Periodontal scaling and root planing procedure 
Author Message
 Periodontal scaling and root planing procedure

Is this a necessary procedure? I have been going to the dentist for my
entire live (58 yrs). Today I went to the dentist for a routine teeth
cleaning. My old dentist passed away and the new one who purchased his
practice hired a new hygienist. She proceeded to poke around my gums and
called out numbers on each tooth to an assistant who logged them into a
computer. After this was done she told me that I had infection on my gums
and needed a " deep cleaning" with a cavitron which she showed me just
shoots water out. I was there for about 1.5 hours and never got my teeth
cleaned. They want me to come back for a 2 hour procedure where they do this
cleaning and then return every 3 months for a year. This is going to cost me
about $100 per visit. I am wondering if this is just a way for the dentist
to make more money, or is it something that I really need.

R



Tue, 29 Apr 2014 10:19:32 GMT
 Periodontal scaling and root planing procedure

Quote:
> Is this a necessary procedure? I have been going to the dentist for my
> entire live (58 yrs). Today I went to the dentist for a routine teeth
> cleaning. My old dentist passed away and the new one who purchased his
> practice hired a new hygienist. She proceeded to poke around my gums and
> called out numbers on each tooth to an assistant who logged them into a
> computer. After this was done she told me that I had infection on my gums
> and needed a " deep cleaning" with a cavitron which she showed me just
> shoots water out. I was there for about 1.5 hours and never got my teeth
> cleaned. They want me to come back for a 2 hour procedure where they do this
> cleaning and then return every 3 months for a year. This is going to cost me
> about $100 per visit. I am wondering if this is just a way for the dentist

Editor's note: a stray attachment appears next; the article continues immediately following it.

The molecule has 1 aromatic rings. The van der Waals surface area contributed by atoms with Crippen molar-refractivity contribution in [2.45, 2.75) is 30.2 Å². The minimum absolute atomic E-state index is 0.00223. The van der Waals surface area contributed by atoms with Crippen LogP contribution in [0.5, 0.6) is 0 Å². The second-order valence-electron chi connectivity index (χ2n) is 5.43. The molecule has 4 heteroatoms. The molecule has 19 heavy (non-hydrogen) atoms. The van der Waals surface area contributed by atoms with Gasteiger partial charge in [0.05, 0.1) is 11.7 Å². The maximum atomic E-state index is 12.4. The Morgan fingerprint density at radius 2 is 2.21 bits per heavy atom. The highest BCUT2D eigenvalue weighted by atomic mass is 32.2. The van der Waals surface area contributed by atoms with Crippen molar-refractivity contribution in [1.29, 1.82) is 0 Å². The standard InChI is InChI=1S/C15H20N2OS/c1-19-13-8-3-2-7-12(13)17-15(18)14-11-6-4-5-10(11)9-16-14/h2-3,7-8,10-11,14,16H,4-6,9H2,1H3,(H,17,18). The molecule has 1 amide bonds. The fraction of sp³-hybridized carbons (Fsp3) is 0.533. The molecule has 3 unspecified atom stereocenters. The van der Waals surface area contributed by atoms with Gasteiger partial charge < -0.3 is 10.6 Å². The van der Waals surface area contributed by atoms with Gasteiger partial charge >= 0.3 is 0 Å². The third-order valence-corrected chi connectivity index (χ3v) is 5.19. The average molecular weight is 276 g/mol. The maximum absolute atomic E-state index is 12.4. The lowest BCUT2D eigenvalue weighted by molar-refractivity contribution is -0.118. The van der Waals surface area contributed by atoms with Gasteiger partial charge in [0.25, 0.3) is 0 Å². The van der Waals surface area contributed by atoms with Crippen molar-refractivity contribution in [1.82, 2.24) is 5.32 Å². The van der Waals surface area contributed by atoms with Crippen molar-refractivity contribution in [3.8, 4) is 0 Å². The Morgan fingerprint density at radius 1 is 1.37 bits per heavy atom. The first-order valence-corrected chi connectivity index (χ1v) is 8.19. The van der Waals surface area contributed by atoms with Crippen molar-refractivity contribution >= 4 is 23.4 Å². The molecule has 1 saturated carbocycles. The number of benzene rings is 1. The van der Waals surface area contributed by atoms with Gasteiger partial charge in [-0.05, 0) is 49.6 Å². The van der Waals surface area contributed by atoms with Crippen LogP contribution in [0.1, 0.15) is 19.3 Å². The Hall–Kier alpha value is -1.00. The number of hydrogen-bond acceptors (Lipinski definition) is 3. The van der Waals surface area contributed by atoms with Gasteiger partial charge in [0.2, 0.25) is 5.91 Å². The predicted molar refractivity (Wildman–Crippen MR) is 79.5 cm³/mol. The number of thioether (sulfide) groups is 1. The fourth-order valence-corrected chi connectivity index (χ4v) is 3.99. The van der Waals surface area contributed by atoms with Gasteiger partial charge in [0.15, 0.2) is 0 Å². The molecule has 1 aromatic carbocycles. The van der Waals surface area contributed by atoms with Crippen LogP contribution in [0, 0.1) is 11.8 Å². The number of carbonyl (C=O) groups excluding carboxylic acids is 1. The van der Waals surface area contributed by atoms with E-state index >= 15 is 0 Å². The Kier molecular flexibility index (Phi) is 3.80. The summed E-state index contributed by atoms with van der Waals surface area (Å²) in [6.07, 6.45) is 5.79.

> to make more money, or is it something that I really need.

> R

        It is not "just a way for the dentist to make more money", any more
than are fillings, crowns or bridges.  If you need it, it's perfectly
appropriate.
        Do you need it?  I'd have to examine you visually and look at your
x-rays to tell you that.  What I will say however is that if you've
gotten to the age of 59 and this is the first time you've been "poked in
the gums" for a pocket-depth reading, well--it's about time.
        You may or may not have periodontal problems, but your previous dentist
was remiss if he didn't check.

Steve



Wed, 30 Apr 2014 01:48:29 GMT
 Periodontal scaling and root planing procedure


Quote:

>> Is this a necessary procedure? I have been going to the dentist for my
>> entire live (58 yrs). Today I went to the dentist for a routine teeth
>> cleaning. My old dentist passed away and the new one who purchased his
>> practice hired a new hygienist. She proceeded to poke around my gums and
>> called out numbers on each tooth to an assistant who logged them into a
>> computer. After this was done she told me that I had infection on my gums
>> and needed a " deep cleaning" with a cavitron which she showed me just
>> shoots water out. I was there for about 1.5 hours and never got my teeth
>> cleaned. They want me to come back for a 2 hour procedure where they do
>> this
>> cleaning and then return every 3 months for a year. This is going to cost
>> me
>> about $100 per visit. I am wondering if this is just a way for the
>> dentist
>> to make more money, or is it something that I really need.

>> R

> It is not "just a way for the dentist to make more money", any more than
> are fillings, crowns or bridges.  If you need it, it's perfectly
> appropriate.
> Do you need it?  I'd have to examine you visually and look at your x-rays
> to tell you that.  What I will say however is that if you've gotten to the
> age of 59 and this is the first time you've been "poked in the gums" for a
> pocket-depth reading, well--it's about time.
> You may or may not have periodontal problems, but your previous dentist
> was remiss if he didn't check.

> Steve

Thank you for your reply Steve, is this a relatively new procedure or one
that is becoming more popular. Yes this is the first time that I have been
poked like this. You just hear so many horror stories about things I guess I
am becoming a pessimist
R


Wed, 30 Apr 2014 08:57:16 GMT
 Periodontal scaling and root planing procedure

Quote:



>>> Is this a necessary procedure? I have been going to the dentist for my
>>> entire live (58 yrs). Today I went to the dentist for a routine teeth